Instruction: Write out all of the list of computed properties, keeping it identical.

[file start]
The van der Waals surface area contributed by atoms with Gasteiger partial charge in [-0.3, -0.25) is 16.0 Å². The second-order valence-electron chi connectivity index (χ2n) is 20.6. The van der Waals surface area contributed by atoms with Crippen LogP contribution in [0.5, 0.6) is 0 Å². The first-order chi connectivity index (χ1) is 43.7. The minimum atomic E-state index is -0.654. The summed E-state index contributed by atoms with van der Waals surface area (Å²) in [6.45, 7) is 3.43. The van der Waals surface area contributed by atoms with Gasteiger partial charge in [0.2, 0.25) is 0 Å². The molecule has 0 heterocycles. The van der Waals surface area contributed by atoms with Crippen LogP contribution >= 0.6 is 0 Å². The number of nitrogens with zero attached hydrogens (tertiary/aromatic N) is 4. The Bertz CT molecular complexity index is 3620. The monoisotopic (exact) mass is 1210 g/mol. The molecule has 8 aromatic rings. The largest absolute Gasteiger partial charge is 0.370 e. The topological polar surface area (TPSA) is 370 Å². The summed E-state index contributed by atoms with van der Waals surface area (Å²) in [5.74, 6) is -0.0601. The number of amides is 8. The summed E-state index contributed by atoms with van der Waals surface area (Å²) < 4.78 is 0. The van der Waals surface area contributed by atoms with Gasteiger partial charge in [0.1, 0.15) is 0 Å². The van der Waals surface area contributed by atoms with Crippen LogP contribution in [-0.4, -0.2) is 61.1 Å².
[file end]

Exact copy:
The van der Waals surface area contributed by atoms with Gasteiger partial charge in [-0.3, -0.25) is 16.0 Å². The second-order valence-electron chi connectivity index (χ2n) is 20.6. The van der Waals surface area contributed by atoms with Crippen LogP contribution in [0.5, 0.6) is 0 Å². The first-order chi connectivity index (χ1) is 43.7. The minimum atomic E-state index is -0.654. The summed E-state index contributed by atoms with van der Waals surface area (Å²) in [6.45, 7) is 3.43. The van der Waals surface area contributed by atoms with Gasteiger partial charge in [0.2, 0.25) is 0 Å². The molecule has 0 heterocycles. The van der Waals surface area contributed by atoms with Crippen LogP contribution >= 0.6 is 0 Å². The number of nitrogens with zero attached hydrogens (tertiary/aromatic N) is 4. The Bertz CT molecular complexity index is 3620. The monoisotopic (exact) mass is 1210 g/mol. The molecule has 8 aromatic rings. The largest absolute Gasteiger partial charge is 0.370 e. The topological polar surface area (TPSA) is 370 Å². The summed E-state index contributed by atoms with van der Waals surface area (Å²) in [5.74, 6) is -0.0601. The number of amides is 8. The summed E-state index contributed by atoms with van der Waals surface area (Å²) < 4.78 is 0. The van der Waals surface area contributed by atoms with Gasteiger partial charge in [0.1, 0.15) is 0 Å². The van der Waals surface area contributed by atoms with Crippen LogP contribution in [-0.4, -0.2) is 61.1 Å².